20. Lo CW, Gilula NB (1979) Gap junctional communication in the post-implantation mouse embryo. Cell 18: 411–422PubMedCrossRefGoogle Scholar
  21. Lo CW (1988) Communication compartments in insect and mammalian development. In: Hertzberg EL, Johnson RG (eds) Modem Cell Biology Vol 7, pp 505–514. Alan R Liss, Inc, New YorkGoogle Scholar
  22. Loewenstein WR (1981) Junctional intercellular communication: The cell to cell membrane channel. Phyciol Res 61 (4): 829–913Google Scholar
  23. Knier JA, Bennett MVL (1986) Communication compartments in ascidian embryos at the blastopore stage. Biol Bull 171: 474Google Scholar
  24. Michalke W (1977) A gradient of diffusible substances in a monolayer of cultured cells. J Memb Biol 33: 1–20CrossRefGoogle Scholar
  25. Miyazaki S, Takahashi K, Tsuda K, Yoshii M (1974) Analysis of non linearity observed in the current-voltage relation of the tunicate embryo. J Physiol 238: 55–77PubMedGoogle Scholar
  26. Nishida H, Satoh N (1985) Cell lineage analysis in ascidian embryos by intracellular injection of a tracer enzyme.II. The 16- and 32-cell stages. Dev Biol 110: 440–454PubMedCrossRefGoogle Scholar
  27. Pitts JD, Finbow ME (1986) The gap junction. J Cell Sci Supp14: 239–266Google Scholar
  28. Serras F, Van den Biggelaar JAM (1987) Is a mosaic embryo also a mosaic of communication compartments?. Dev Biol 120: 132–138PubMedCrossRefGoogle Scholar
  29. Serras F, Kuhtreiber WM, Krul MRL, Van den Biggelaar JAM (1985) Cell communication compartments in molluscan embryos. Cell Biol Int Rep 9: 731–736PubMedCrossRefGoogle Scholar
  30. Serras F, Buultjens TEJ, Finbow ME (1988a) Inhibition of dye-coupling in Patella (Mollusca) embryos by microinjection of antiserum against Nephrops ( Arthropoda) gap junctions. Exptl Cell Res 179: 282–288PubMedCrossRefGoogle Scholar
  31. Serras F, Baud C, Moreau M, Guerrier P, Van den Biggelaar JAM (1988b) Intercellular communication in the early embryo of the ascidian Ciona intestinalis. Development 102: 55–63Google Scholar
  32. Serras F, Dictus WJAG, Van den Biggelaar JAM (1989a) Changes in junctional communication in relation with cell cycle arrest and differentiation of trochoblasts in embryos of Patella vulgata. Dev Biol (in press)Google Scholar
  33. Serras F, Damen P, Dictus WJAG, Notenboom RGE, Van den Biggelaar JAM (1989b) Communication compartments in the ectoderm of embryos of Patella vulgata. Roux’s Archiv Dev Biol (in press)Google Scholar
  34. Sheridan JD (1987) Cell Communication and growth. In: De Mello WC (ed) Cell to Cell communication, pp 187–222. Plenum Press, New YorkCrossRefGoogle Scholar
  35. Simpson I, Rose B, Loewenstein WR (1977) Size limit of molecules permeating the junctional membrane channel. Science 195: 294–296PubMedCrossRefGoogle Scholar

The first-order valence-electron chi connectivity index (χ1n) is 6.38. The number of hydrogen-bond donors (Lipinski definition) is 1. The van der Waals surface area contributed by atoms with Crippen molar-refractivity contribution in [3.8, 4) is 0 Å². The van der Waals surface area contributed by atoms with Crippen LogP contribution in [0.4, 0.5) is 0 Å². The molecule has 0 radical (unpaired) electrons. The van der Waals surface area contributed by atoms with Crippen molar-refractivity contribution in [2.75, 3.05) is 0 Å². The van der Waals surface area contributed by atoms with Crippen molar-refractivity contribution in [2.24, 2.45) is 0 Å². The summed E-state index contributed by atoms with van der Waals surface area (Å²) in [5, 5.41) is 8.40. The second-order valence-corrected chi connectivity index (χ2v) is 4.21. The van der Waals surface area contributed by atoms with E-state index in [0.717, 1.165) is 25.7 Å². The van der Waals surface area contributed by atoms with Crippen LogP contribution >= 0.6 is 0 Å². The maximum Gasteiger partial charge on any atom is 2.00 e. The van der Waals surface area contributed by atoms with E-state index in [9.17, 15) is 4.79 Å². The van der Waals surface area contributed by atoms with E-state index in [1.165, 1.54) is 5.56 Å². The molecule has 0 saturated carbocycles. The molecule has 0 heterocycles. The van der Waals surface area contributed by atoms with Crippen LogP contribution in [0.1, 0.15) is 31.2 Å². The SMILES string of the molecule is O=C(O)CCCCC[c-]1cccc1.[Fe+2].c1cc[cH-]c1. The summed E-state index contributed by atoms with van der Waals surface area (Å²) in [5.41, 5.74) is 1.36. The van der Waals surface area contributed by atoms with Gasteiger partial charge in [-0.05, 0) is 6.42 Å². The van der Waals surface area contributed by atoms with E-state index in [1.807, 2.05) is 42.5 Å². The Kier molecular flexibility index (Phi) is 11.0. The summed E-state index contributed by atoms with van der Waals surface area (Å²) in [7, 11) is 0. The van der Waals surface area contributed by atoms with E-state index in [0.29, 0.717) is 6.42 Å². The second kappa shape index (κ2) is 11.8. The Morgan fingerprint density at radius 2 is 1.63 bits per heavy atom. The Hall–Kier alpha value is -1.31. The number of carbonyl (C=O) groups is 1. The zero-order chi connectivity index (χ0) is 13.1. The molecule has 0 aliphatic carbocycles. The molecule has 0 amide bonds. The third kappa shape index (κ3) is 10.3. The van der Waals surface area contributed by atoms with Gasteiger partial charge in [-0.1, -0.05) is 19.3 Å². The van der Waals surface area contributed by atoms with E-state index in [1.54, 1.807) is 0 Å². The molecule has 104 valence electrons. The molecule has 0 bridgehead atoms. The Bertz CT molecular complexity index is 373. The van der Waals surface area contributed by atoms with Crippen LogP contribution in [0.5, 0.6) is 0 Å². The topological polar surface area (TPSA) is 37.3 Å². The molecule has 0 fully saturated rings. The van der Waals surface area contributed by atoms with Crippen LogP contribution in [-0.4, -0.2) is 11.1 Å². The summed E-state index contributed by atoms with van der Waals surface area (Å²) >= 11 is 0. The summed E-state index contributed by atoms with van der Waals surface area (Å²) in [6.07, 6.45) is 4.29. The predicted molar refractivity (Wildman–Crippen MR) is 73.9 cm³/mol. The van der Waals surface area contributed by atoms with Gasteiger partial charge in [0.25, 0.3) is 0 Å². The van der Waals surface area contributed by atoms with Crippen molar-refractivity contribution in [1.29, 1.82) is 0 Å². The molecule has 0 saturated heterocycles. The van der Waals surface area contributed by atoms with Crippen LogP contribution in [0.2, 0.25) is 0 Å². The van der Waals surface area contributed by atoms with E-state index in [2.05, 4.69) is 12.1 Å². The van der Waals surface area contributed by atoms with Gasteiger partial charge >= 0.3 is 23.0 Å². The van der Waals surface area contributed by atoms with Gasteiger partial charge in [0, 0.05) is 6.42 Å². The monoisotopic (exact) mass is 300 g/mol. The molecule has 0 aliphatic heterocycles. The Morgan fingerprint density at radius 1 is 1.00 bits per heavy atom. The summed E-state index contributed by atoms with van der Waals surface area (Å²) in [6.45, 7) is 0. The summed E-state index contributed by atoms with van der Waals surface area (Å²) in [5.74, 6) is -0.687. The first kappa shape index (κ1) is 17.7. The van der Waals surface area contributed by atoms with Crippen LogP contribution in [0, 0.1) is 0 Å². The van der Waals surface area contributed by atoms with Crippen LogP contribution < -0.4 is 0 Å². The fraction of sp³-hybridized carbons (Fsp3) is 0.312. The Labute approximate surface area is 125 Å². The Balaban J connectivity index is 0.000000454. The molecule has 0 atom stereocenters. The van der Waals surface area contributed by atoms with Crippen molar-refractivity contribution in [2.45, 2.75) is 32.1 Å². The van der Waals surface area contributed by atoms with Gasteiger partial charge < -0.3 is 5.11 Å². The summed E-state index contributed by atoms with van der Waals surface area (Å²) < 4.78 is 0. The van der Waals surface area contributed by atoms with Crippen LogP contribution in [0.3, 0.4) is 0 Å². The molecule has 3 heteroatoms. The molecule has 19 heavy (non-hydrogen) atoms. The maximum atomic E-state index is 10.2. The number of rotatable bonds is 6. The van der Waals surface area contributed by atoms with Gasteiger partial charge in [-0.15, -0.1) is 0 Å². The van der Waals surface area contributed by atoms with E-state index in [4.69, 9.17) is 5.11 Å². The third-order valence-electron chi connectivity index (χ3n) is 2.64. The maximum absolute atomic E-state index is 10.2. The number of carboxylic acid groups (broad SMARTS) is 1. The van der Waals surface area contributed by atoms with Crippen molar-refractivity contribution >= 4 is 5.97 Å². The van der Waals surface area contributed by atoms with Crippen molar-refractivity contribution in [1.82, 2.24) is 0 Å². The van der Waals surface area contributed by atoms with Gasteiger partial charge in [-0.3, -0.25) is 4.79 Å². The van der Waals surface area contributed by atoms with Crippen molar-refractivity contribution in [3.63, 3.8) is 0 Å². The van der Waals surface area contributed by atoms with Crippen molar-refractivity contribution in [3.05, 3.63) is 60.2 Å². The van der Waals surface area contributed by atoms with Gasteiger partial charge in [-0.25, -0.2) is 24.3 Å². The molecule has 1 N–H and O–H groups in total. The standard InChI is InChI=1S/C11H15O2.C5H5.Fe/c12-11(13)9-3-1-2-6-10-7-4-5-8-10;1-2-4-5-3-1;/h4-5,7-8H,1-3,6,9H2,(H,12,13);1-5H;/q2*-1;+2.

36. Takahashi K, Yoshii M (1981) Development of the sodium, calcium and potassium channels in the cleavage arrested embryo of an ascidian. J Phisiol 315: 515–529Google Scholar
  37. Van den Biggelaar JAM (1977) Development of dorsoventral polarity and mesentoblast determination in Patella vulgata. J Morphol 154: 157–186PubMedCrossRefGoogle Scholar
  38. Van den Biggelaar JAM, Guerrier P (1979) Dorsovcntral polarity and mesentoblast determination as concomitant results of cellular interactions in the mollusk Patella vulgata. Dev Biol 68: 462–471PubMedCrossRefGoogle Scholar
  39. Van den Biggelaar JAM (1988) Intercellular communication and development. In: Hertzberg EL, Johnson RG (eds) Modem Cell Biology Vol 7, pp 469–471. Alan R Liss, Inc, New YorkGoogle Scholar
  40. Van den Biggelaar JAM, Serras F (1988) Determinative decisions and dye-coupling changes in the molluscan embryo In: Hertzberg EL, Johnson RG (eds) Modem Cell Biology Vol 7 pp 483493. Alan R Liss, Inc, New YorkGoogle Scholar
  41. Verdonk NH, Cather JN (1983) Morphogenetic determination and differentiation. In: Verdonk NH, Van den Biggelaar JAM, Tompa AS (eds) The Mollusca Vol 3, pp 215–252 Academic Press, New YorkGoogle Scholar
  42. Verdonk NH, Van den Biggelaar JAM (1983) Early development and the formation of the germ layers. In: Verdonk NH, Van den Biggelaar JAM, Tompa AS (eds) The Mollusca Vol 3, pp 91–122 Academic Press, New YorkGoogle Scholar
  43. Warner AE, Lawrence PA (1982) Permeability of gap junctions at the segmental border in insect epidermis. Cell 23: 247–252Google Scholar
  44. Weir MP, Lo CW (1984) Gap-junctional communication compartments in the Drosophila wing imaginal disk. Dev Biol 102: 130–146PubMedCrossRefGoogle Scholar
  45. Wolpert L (1978) Gap junctions: channels for communication in development. In: Feldman J, Gilula NB, Pitts JD (eds) Intercellular junctions and synapses. pp 81–96 Wiley, New YorkGoogle Scholar
  46. Yamasaki H (1988) Role of gap junctional communication in malignant cell transformation. In: Herzberg El, Johnson RG (eds) Modem Cell Biology Vol 7, pp 449–465. Alan R. Liss, Inc, New YorkGoogle Scholar
  47. Zalokar M, Sardet C (1984) Tracing of cell lineage in embryonic development of Phallusia mammillata ( Ascidia) by vital staining of mitochondria. Dev Biol 102: 195–205PubMedCrossRefGoogle Scholar

Copyright information

© Springer-Verlag Berlin Heidelberg 1990

Authors and Affiliations

  • Florenci Serras
    • 1
  • Jo A. M. van den Biggelaar
    • 1
  1. 1.Department of Experimental ZoologyUniversity of UtrechtUtrechtThe Netherlands

Personalised recommendations